This morning I woke early and said goodbye to my hostel in Lisbon before heading to the airport. After waiting around in way too many lines and being herded like sheep into a tight area where myself and the other passengers stood for thirty minutes as we waited some more, I finally boarded my Ryanair flight to Porto. We were on the tarmac when all of a sudden the pilot tells us we are going back and there will be a delay because a woman had just decided she did not want to fly anymore. We were literally 2 minutes away from take off. Good timing lady! Fast forward thirty minutes and we are finally in the air heading to Porto.
The airport in Porto is roughly 45 minutes outside of the city but they have a really easy and cheap train that takes you to the city. I found my hostel, dropped off my bags, and ventured out into the streets. I spent the first few hours wandering around, taking photos and getting completely lost. It was just me, my map and my coffee (what more do you need though?).
I had just crossed the Dom Luis Bridge and was heading towards the wine cellars when it started to rain slightly. Hearing the roaring thunder in the distance, I figured it would be best to retrace my steps and return to the other side of the bridge where there would hopefully be a place to hide from the looming thunderstorm. Thirty seconds after I crossed the bridge the storm hit, it went from drizzle to downpour in less than ten seconds. Luckily, I was able to quickly get into a hole in the wall restaurant (literally a hole in the wall, it felt like I was in a cave). There were open windows which made the storm much more terrifying but exhilarating at the same time. The thunder was deafening and the ground was shaking as the lightning continued to strike so close to the restaurant. A Portuguese family sat down at the table with me and although we couldn’t speak the same language it was as if we were all together. After the first lightning strike (which I’m almost positive hit the bridge right next to us), the girl next to me started to cry relentlessly. To be honest I was crying a little on the inside too, but I had a nice big glass of Sangria and french fries to comfort me. The girls mom motioned to me as she comforted her daughter (probably saying something referring to me being by myself haha). They were really sweet and I’m definitely glad they sat with me during the storm.
The storm passed just as quickly as it came so I continued on with my adventures of the day. I headed to the Sandeman cellar and did a nice tour and tasting for only 5 euros. Port wine is not one of my favorites and when I say it’s not my favorite I really mean I’d rather drink pretty much anything else…… Nevertheless, it was still really interesting learning about it and whats even more is they only had a French tour happening at the time I arrived so I did the tour in French. Practicing a little for my return to school in France on Tuesday!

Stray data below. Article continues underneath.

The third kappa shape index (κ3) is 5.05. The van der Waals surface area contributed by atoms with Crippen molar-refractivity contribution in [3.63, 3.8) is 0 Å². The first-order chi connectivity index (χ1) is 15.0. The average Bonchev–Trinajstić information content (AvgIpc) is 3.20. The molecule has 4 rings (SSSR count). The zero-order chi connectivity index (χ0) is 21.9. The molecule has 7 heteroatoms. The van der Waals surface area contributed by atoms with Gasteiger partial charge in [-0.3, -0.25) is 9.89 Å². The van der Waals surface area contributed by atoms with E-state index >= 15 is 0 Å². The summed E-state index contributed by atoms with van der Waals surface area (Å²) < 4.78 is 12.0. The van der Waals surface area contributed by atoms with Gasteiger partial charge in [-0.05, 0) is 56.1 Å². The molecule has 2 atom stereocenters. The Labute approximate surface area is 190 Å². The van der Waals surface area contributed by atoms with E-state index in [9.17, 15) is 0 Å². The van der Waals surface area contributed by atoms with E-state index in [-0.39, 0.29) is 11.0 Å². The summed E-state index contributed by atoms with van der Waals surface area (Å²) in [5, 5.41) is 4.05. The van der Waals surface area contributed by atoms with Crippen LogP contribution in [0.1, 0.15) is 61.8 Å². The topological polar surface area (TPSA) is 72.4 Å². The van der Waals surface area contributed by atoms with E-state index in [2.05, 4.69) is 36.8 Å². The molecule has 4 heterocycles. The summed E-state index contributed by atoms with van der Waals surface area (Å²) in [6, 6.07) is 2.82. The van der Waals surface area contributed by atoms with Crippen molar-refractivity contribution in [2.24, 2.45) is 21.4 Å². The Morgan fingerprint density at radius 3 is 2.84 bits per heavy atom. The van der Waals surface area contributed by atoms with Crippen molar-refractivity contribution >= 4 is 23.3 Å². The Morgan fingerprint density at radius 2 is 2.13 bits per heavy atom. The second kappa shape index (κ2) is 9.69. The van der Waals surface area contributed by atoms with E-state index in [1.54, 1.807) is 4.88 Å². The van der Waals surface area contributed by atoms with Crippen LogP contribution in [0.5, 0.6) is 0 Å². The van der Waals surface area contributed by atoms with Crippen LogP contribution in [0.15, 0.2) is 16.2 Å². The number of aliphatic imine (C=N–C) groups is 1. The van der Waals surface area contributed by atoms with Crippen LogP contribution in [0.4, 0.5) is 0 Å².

After the cellar tour, I headed back to my hostel. I’m staying at the Pilot hostel [http://pilothostel.com]. It’s a huge hostel and I think it’s mainly for partying. It’s not too crazy right now (probably because it’s off season and a sunday night). I think if I were here with a big group of people this hostel would be fun, but as I’m alone it’s not exactly my favorite. It doesn’t have a homey vibe and there’s no real place to meet people. Again, maybe it would be different if I were staying for more than one night and if that night wasn’t on a Sunday. I’m kind of bummed that I was here on Sunday because there were so many things I would have liked to see or do that I couldn’t because they were closed! Friggen Europe!
Anyways, I was extraordinarily HANGRY and was walking around for way too long trying to find a restaurant. It was dark, cold and everything was closed (again thanks for that sunday). I ended up finding this cheap place, the only problem was that I was allergic to almost everything on the menu unless I wanted to eat lamb. I considered it, but I decided to go for this omelette covered in francesinha sauce [a portuguese sauce] with sausages inside and french fries on top. It was everything I needed but instantly my throat, tongue and face started to swell and I can already feel the hives starting. I know when I’m itching myself to death while I sleep this week from the hives I’ll 100% regret not choosing the lamb, but for the moment I am completely content. [Side note: I went my whole life hating eggs. I couldn’t stand being in the same room as someone cooking them, they grossed me the fuck out. The smell, texture, everything about them was HORRIBLE to me. But, as I moved to France I decided it was time I tried new things, so I decided that omelettes would be great to start making as they are both cheap and healthy. After almost twenty years of refusing eggs and finally deciding I like them, it turns out I’m allergic. Ironic much?]
I’ve had an amazing time in Portugal. I’m looking forward to getting back to a routine in France (missing mostly the gym and home cooked meals) but I can definitely say that when I decide to go on a long-term backpacking journey as a solo female I am confident that I will be more than safe, and have an incredible time.